It's a bright, breezy Saturday in Mount Vernon with little else happening, making it even harder to miss Moussa Ali. Dressed in all-black and wearing a T-shirt that reads "I stand with the Oromo People," Ali stands in front of the Washington Monument and nods at drivers passing him by on Charles Street. He raises his fist above his head and conducts a one-man demonstration.
"I'm protesting," Ali, a 56-year-old Charles North resident and BP gas station manager, says, keeping his arm raised the whole time. "I'm standing with the Oromo students back home, which is in Ethiopia. The Oromo people are the majority in Ethiopia. In large numbers they are being killed. All young."
Ali, who is ethnically Oromo, says a minority tribe, the Tigrayans, has had control of the Ethiopian government for over 20 years and oppress, disenfranchise, and take land from the other tribes, especially the largest tribe, the Oromos. According to Human Rights Watch, "Ethiopian security forces are violently suppressing the largely peaceful protests in the Oromia region that began in November 2015."
Ali says: "They go to the students dorm, break into their rooms and because of this, the students cannot even go to school right now. Some of the students started escaping out of the country into the sea, trying to immigrate to Europe. And that struggle is still continuing right now! I want freedom for my people... this is part of me."
Ali came to American from Ethiopia as a student 35 years ago, barely slipping the grip of government forces himself.
"[Back then] they started rounding up the students!" Ali says. "I was one of them marching. I used to go around doing the same thing I'm doing right now. I used to have my slogans, march in the towns, underground. Then they found out. They had their own spies. They give my name away. [My friends] told me, 'The government's looking for you! You better leave the country.' That is how I left the country."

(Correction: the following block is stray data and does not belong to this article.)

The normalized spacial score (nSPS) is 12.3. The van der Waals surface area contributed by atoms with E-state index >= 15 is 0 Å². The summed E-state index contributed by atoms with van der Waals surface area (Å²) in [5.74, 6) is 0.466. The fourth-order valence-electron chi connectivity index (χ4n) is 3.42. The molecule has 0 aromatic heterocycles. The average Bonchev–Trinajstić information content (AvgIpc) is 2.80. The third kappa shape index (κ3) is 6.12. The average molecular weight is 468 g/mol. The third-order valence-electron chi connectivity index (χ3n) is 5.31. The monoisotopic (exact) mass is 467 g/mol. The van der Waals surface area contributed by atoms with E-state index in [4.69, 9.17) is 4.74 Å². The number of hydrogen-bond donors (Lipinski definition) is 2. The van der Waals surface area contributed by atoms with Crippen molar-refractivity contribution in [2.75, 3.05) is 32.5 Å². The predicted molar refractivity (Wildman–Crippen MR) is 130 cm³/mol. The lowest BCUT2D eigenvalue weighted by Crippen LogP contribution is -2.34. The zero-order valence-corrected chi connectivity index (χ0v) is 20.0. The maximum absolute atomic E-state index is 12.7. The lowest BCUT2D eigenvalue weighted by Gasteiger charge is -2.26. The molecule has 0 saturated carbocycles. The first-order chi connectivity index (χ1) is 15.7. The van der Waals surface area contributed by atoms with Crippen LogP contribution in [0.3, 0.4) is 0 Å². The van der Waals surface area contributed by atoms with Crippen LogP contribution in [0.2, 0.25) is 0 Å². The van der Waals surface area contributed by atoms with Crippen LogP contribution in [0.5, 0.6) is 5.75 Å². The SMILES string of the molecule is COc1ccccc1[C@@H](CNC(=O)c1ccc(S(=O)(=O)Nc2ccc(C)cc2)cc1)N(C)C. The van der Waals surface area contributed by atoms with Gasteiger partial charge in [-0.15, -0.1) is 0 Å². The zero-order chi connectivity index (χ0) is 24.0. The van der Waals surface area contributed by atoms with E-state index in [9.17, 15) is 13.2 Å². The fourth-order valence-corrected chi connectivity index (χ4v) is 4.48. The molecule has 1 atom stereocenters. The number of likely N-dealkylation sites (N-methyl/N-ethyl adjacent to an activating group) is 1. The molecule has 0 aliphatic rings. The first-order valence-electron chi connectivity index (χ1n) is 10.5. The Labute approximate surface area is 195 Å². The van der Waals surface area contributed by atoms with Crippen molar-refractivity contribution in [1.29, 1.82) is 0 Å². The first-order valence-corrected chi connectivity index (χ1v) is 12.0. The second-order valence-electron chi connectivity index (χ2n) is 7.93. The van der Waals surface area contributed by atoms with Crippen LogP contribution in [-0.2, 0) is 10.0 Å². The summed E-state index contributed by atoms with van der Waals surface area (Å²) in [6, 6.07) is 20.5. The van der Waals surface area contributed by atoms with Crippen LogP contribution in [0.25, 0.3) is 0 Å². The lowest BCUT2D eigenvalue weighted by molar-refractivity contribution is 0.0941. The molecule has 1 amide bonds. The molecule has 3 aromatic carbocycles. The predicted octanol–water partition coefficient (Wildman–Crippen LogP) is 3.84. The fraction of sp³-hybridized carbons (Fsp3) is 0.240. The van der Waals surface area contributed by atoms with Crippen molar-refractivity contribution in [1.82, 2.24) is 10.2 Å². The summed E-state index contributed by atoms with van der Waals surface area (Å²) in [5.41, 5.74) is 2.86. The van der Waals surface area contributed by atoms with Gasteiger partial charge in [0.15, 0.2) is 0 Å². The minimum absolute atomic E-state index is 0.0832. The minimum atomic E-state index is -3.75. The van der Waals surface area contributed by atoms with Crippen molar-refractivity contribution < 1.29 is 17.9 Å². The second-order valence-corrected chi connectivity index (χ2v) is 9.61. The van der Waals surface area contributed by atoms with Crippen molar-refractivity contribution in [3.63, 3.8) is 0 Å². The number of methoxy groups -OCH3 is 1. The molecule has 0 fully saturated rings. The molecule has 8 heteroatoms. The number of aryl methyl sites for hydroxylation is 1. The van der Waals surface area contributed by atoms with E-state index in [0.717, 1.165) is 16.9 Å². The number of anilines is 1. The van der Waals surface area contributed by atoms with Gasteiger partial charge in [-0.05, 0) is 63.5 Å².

Ali believes Americans should have an interest in this issue too. He says that American tax money in the form of military assistance is used to crush Oromo protests. Foreignassistance.gov shows that the U.S. Department of Defense has given the Ethiopian military $31 million in aid in 2015 alone. This is in addition to veteran American forces training the Ethiopian military.
"The interest for Obama and the United States is just to go after Al Qaeda in Somalia," Ali says. "They get… cash. They train them. The Ethiopian government go into Somalia and fight for America."
He shares the experience of his tribe back home with the hope that Baltimoreans can imagine the kind of freedom for his tribe that we have here: "Look at the freedom I have here. I'm talking to you right now. Nobody's coming, arresting me, threatening me or going to take me to jail or torture me. No fear!"
He says he is "a representative of Baltimore City" who's doing his part.
"There is no Oromo news except [what you hear from] the Ethiopian government, they choose it," Ali says. "All over the globe, Oromos, no matter where they are, we are doing this."
"It's happening all over," he continues. "Oromos are protesting in Sweden, France, Australia, England, Oromos are protesting everywhere. We are a strong community in Washington D.C., [but in Baltimore] communities are not large."
Though he stands alone, he says he'll "come back again" and be here this upcoming weekend as well for a couple hours.
"We welcome everybody [to stand with us]," Ali says. "I will provide s [t-shirts] if they're coming."